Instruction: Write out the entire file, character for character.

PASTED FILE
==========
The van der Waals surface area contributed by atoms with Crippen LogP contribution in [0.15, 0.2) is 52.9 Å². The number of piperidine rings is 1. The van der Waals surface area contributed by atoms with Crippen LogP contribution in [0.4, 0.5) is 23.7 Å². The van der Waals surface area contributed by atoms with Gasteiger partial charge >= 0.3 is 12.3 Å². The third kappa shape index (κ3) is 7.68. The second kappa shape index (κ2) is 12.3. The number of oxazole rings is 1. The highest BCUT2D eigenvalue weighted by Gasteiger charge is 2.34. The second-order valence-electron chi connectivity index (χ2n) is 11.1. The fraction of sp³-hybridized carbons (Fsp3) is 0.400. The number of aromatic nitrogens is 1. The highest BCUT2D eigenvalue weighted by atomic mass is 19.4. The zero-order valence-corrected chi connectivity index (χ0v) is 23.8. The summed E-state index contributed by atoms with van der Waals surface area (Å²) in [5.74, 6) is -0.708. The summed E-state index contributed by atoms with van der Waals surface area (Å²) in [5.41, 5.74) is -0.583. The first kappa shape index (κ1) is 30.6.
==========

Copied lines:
The van der Waals surface area contributed by atoms with Crippen LogP contribution in [0.15, 0.2) is 52.9 Å². The number of piperidine rings is 1. The van der Waals surface area contributed by atoms with Crippen LogP contribution in [0.4, 0.5) is 23.7 Å². The van der Waals surface area contributed by atoms with Gasteiger partial charge >= 0.3 is 12.3 Å². The third kappa shape index (κ3) is 7.68. The second kappa shape index (κ2) is 12.3. The number of oxazole rings is 1. The highest BCUT2D eigenvalue weighted by Gasteiger charge is 2.34. The second-order valence-electron chi connectivity index (χ2n) is 11.1. The fraction of sp³-hybridized carbons (Fsp3) is 0.400. The number of aromatic nitrogens is 1. The highest BCUT2D eigenvalue weighted by atomic mass is 19.4. The zero-order valence-corrected chi connectivity index (χ0v) is 23.8. The summed E-state index contributed by atoms with van der Waals surface area (Å²) in [5.74, 6) is -0.708. The summed E-state index contributed by atoms with van der Waals surface area (Å²) in [5.41, 5.74) is -0.583. The first kappa shape index (κ1) is 30.6.